Last night at my old school. Me, visiting friends. Friends, rehearsing. Watching the last of the students clean up their gear as they finished practicing for the first annual (?) University of Cambodia Business Marketing Students Fashion and Entertainment Show. (Or something like that.) A makeshift stage, 'L' shaped, occupying the centre portion of the upstairs conference centre. The lights, dim. The floor, cluttered. Empty Coke bottles. Paper wrappers. The remnants of Cambodian clean-up habits. Strange. Drink, eat, drop. A custom I've never gotten used to.
Elegaic. That's the word. A good word, too, I think, one of those words that makes me think that the English language does, in fact, have certain pieces of vocabulary that rival the depth of meaning and insinuation found in Japanese. Shining through the windows that lined the far wall I could see the random, shifting flow of traffic's residue; the glow from golden headlights cast their roving arcs across the contours of the room on an intermittent basis. Shadows, mixed with illumination.
Some students changed into streetclothes behind closed doors, behind my back. Behind: muffled, excited voices. In front: only silence. Emptiness. I felt both solitary and content. (Is one, in fact, dependent on the other? I'm not sure.)
For a few moments, less than a minute, I was alone in the conference hall. Dozens of folding chairs lined in rows. An empty lectern, looking forlorn, almost hurt. (No speaker would be coming tonight.) On Sunday, there would be students and parents and teachers and curious spectators, all eager to see the fashion, the skits, the singing, the dancing, but for now the room was empty. Almost expectant.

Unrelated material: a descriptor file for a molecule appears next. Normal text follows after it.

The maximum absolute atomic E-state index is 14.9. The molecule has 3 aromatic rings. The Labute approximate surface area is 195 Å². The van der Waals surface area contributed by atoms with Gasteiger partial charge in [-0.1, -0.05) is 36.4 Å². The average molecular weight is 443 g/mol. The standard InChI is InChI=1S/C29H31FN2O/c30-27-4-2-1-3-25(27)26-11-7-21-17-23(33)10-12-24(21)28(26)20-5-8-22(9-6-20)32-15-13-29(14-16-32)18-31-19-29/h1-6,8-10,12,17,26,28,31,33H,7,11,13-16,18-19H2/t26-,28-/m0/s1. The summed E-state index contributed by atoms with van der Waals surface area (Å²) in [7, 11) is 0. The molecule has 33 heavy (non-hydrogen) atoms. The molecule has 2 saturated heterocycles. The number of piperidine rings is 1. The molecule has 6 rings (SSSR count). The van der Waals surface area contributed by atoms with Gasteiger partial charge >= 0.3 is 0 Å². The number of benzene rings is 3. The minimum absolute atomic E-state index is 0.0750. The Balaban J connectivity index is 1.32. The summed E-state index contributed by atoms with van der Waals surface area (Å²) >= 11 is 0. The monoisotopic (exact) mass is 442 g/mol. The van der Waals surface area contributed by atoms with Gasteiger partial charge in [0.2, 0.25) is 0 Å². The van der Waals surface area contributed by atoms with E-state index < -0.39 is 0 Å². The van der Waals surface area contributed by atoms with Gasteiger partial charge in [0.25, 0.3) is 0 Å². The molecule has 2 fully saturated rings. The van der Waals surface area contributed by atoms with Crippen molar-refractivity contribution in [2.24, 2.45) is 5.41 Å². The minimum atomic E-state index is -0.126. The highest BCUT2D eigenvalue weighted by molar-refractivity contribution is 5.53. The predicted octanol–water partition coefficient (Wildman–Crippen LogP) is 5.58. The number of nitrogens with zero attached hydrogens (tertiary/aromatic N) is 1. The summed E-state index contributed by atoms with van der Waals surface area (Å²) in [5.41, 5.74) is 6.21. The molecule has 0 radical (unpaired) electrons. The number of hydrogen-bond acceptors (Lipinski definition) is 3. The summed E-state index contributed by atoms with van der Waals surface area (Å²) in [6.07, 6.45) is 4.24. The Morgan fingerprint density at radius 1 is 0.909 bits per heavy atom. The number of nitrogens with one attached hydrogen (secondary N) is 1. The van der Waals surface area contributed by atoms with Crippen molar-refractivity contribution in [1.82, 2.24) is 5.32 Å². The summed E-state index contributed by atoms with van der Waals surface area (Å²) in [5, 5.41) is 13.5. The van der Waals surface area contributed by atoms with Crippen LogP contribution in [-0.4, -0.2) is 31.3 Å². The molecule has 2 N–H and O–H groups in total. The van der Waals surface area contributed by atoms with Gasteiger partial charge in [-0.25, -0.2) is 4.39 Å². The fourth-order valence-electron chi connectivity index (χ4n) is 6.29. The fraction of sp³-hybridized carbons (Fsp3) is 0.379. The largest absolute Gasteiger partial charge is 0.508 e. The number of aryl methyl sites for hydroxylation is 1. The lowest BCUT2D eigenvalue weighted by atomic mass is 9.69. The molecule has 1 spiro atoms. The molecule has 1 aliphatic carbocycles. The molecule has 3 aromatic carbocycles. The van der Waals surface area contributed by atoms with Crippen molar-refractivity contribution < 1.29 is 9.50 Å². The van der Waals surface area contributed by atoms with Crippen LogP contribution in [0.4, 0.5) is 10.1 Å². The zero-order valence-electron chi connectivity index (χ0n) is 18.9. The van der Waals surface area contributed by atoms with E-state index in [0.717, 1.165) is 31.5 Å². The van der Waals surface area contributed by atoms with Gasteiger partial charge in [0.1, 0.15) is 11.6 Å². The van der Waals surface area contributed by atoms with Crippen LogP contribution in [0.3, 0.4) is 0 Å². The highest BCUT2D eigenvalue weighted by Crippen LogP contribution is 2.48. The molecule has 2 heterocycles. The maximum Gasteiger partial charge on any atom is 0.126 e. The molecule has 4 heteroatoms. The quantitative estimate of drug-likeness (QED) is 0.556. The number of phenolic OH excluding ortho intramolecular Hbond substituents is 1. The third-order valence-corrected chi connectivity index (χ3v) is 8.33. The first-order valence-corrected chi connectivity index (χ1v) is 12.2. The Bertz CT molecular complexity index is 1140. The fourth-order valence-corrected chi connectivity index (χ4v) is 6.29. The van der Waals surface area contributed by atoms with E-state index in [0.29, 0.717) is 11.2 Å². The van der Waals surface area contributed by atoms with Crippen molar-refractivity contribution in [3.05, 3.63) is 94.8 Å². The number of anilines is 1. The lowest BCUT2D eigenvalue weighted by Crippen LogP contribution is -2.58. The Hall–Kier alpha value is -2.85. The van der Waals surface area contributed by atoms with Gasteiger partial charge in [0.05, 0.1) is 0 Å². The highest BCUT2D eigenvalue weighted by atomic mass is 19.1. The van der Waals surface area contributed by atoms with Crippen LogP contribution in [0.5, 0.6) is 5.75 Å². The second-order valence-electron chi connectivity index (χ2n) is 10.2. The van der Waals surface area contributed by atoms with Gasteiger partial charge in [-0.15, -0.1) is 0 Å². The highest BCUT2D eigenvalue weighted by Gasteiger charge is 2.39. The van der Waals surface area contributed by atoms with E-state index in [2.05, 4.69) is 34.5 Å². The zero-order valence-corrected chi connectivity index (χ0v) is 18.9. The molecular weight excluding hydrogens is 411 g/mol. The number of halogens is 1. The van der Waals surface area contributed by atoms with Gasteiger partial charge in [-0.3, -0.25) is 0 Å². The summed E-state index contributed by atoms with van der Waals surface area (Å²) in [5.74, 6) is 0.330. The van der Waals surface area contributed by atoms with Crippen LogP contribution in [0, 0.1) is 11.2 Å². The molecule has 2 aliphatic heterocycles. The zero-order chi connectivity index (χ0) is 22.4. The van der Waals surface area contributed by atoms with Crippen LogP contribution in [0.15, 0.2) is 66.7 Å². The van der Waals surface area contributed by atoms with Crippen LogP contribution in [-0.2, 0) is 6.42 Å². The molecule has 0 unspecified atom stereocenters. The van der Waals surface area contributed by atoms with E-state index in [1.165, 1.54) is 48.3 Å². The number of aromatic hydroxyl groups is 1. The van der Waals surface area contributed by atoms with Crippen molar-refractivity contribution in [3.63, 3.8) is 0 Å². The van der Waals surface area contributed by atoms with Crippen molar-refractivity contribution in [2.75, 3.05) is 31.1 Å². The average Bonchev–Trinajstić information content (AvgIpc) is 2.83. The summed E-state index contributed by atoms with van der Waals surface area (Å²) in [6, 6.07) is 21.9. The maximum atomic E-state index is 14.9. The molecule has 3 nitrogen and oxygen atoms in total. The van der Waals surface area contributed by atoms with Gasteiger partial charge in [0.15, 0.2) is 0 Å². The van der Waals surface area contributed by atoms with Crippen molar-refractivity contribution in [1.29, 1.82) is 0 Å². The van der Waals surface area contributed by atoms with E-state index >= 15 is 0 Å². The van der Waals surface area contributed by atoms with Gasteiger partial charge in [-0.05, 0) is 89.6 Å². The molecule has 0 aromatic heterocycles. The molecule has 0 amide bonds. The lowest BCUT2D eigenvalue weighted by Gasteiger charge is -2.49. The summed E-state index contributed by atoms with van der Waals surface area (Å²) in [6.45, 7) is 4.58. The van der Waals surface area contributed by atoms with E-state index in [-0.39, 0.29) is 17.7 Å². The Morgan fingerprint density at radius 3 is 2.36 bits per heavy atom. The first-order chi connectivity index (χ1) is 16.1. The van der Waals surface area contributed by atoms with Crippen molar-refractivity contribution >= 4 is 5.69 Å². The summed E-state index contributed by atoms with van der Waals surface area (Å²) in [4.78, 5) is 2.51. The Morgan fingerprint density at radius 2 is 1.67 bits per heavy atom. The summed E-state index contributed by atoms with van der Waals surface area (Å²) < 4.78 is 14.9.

This is somewhat new in Cambodia, this random assemblage of young, untrained talent. So is the discipline that's required -- the practices, the repetitions, the sense of focus and intentness that I see in my old students' eyes when they go over their dance moves, one by one, again, one more time. They've never worked for anything before; they've never been pushed before. And they are responding. Elated.
I left the room. Soon the room would be completely dark. It felt like the last episode of some sitcom that has extended its expiry date for far too long, that final episode where the main characters leave their house/apartment/school behind, taking one last, lingering look at the place they called home.
I've always loved those episodes.